A time series analysis evaluating antibiotic prescription rates in long-term care during the COVID-19 pandemic in Alberta and Ontario, Canada
Haverkate MR, Macfadden DR, Daneman N, Leal J, Otterstatter M, Mahdavi R, D’Souza AG, Rennert-May E, Silverman M, Schwartz KL, Morris AM, Saatchi A, Patrick DM, Marra F. Antibiotics (Basel). 2022; 11(8):1001. Epub 2022 Jul 26. DOI: https://doi.org/10.3390/antibiotics11081001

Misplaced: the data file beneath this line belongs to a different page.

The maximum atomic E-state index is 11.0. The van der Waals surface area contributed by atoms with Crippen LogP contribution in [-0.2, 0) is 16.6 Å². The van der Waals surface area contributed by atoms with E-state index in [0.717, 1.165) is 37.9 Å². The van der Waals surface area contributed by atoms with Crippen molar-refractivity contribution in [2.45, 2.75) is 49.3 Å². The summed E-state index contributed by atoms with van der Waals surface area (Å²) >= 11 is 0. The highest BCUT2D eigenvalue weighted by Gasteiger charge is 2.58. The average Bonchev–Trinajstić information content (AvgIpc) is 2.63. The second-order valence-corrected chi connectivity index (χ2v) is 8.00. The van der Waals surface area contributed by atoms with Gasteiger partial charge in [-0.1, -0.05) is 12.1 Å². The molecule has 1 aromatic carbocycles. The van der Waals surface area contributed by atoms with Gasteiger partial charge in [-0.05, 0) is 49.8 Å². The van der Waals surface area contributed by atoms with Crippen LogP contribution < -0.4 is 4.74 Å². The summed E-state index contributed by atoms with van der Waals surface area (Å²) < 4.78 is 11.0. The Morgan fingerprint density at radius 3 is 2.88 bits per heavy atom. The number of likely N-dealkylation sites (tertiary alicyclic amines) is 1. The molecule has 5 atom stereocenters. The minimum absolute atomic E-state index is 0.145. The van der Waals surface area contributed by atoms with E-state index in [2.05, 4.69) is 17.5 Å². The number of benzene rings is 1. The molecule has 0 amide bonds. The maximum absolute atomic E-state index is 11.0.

The COVID-19 pandemic affected access to care, and the associated public health measures influenced the transmission of other infectious diseases. The pandemic has dramatically changed antibiotic prescribing in the community. We aimed to determine the impact of the COVID-19 pandemic and the resulting control measures on oral antibiotic prescribing in long-term care facilities (LTCFs) in Alberta and Ontario, Canada using linked administrative data. Antibiotic prescription data were collected for LTCF residents 65 years and older in Alberta and Ontario from 1 January 2017 until 31 December 2020. Weekly prescription rates per 1000 residents, stratified by age, sex, antibiotic class, and selected individual agents, were calculated. Interrupted time series analyses using SARIMA models were performed to test for changes in antibiotic prescription rates after the start of the pandemic (1 March 2020). The average annual cohort size was 18,489 for Alberta and 96,614 for Ontario. A significant decrease in overall weekly prescription rates after the start of the pandemic compared to pre-pandemic was found in Alberta, but not in Ontario. Furthermore, a significant decrease in prescription rates was observed for antibiotics mainly used to treat respiratory tract infections: amoxicillin in both provinces (Alberta: −0.6 per 1000 LTCF residents decrease in weekly prescription rate, p = 0.006; Ontario: −0.8, p < 0.001); and doxycycline (−0.2, p = 0.005) and penicillin (−0.04, p = 0.014) in Ontario. In Ontario, azithromycin was prescribed at a significantly higher rate after the start of the pandemic (0.7 per 1000 LTCF residents increase in weekly prescription rate, p = 0.011). A decrease in prescription rates for antibiotics that are largely used to treat respiratory tract infections is in keeping with the lower observed rates for respiratory infections resulting from pandemic control measures. The results should be considered in the contexts of different LTCF systems and provincial public health responses to the pandemic.
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